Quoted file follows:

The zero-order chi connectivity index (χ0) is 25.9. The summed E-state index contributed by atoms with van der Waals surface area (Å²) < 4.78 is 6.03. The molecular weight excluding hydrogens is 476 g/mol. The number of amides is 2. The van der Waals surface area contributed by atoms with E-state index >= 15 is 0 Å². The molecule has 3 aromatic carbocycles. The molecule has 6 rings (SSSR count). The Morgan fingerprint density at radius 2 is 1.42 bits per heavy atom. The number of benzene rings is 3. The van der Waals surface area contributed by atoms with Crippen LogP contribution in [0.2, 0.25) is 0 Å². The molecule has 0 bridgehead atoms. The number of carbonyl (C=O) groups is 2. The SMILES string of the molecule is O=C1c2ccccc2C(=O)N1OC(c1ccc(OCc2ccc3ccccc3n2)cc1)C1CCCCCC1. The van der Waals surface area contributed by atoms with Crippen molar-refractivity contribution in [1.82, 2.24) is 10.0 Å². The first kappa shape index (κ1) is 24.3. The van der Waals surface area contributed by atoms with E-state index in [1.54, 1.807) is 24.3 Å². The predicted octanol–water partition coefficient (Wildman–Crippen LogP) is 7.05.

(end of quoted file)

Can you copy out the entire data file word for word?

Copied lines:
The zero-order chi connectivity index (χ0) is 25.9. The summed E-state index contributed by atoms with van der Waals surface area (Å²) < 4.78 is 6.03. The molecular weight excluding hydrogens is 476 g/mol. The number of amides is 2. The van der Waals surface area contributed by atoms with E-state index >= 15 is 0 Å². The molecule has 3 aromatic carbocycles. The molecule has 6 rings (SSSR count). The Morgan fingerprint density at radius 2 is 1.42 bits per heavy atom. The number of benzene rings is 3. The van der Waals surface area contributed by atoms with Crippen LogP contribution in [0.2, 0.25) is 0 Å². The molecule has 0 bridgehead atoms. The number of carbonyl (C=O) groups is 2. The SMILES string of the molecule is O=C1c2ccccc2C(=O)N1OC(c1ccc(OCc2ccc3ccccc3n2)cc1)C1CCCCCC1. The van der Waals surface area contributed by atoms with Crippen molar-refractivity contribution in [1.82, 2.24) is 10.0 Å². The first kappa shape index (κ1) is 24.3. The van der Waals surface area contributed by atoms with E-state index in [1.54, 1.807) is 24.3 Å². The predicted octanol–water partition coefficient (Wildman–Crippen LogP) is 7.05.